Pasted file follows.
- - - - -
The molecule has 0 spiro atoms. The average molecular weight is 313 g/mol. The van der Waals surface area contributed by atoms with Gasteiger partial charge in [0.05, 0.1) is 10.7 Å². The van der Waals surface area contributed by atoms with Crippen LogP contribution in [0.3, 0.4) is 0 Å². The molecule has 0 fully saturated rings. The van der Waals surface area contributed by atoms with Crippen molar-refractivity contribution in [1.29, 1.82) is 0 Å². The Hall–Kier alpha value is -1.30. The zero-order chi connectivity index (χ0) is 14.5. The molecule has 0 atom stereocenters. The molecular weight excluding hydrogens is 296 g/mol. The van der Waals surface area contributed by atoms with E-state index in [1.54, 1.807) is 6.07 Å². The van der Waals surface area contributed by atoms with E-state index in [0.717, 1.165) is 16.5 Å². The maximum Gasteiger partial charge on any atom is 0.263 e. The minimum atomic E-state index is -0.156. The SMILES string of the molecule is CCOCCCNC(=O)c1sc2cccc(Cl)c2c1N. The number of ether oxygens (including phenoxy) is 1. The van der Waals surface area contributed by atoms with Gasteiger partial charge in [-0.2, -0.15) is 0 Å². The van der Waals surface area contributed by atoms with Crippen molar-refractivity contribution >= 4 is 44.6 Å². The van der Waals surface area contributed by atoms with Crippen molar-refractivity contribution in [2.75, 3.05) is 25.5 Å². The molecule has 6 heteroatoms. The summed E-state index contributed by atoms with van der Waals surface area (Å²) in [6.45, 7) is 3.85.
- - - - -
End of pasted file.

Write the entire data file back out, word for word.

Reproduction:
The molecule has 0 spiro atoms. The average molecular weight is 313 g/mol. The van der Waals surface area contributed by atoms with Gasteiger partial charge in [0.05, 0.1) is 10.7 Å². The van der Waals surface area contributed by atoms with Crippen LogP contribution in [0.3, 0.4) is 0 Å². The molecule has 0 fully saturated rings. The van der Waals surface area contributed by atoms with Crippen molar-refractivity contribution in [1.29, 1.82) is 0 Å². The Hall–Kier alpha value is -1.30. The zero-order chi connectivity index (χ0) is 14.5. The molecule has 0 atom stereocenters. The molecular weight excluding hydrogens is 296 g/mol. The van der Waals surface area contributed by atoms with E-state index in [1.54, 1.807) is 6.07 Å². The van der Waals surface area contributed by atoms with E-state index in [0.717, 1.165) is 16.5 Å². The maximum Gasteiger partial charge on any atom is 0.263 e. The minimum atomic E-state index is -0.156. The SMILES string of the molecule is CCOCCCNC(=O)c1sc2cccc(Cl)c2c1N. The number of ether oxygens (including phenoxy) is 1. The van der Waals surface area contributed by atoms with Gasteiger partial charge in [-0.2, -0.15) is 0 Å². The van der Waals surface area contributed by atoms with Crippen molar-refractivity contribution >= 4 is 44.6 Å². The van der Waals surface area contributed by atoms with Crippen molar-refractivity contribution in [2.75, 3.05) is 25.5 Å². The molecule has 6 heteroatoms. The summed E-state index contributed by atoms with van der Waals surface area (Å²) in [6.45, 7) is 3.85.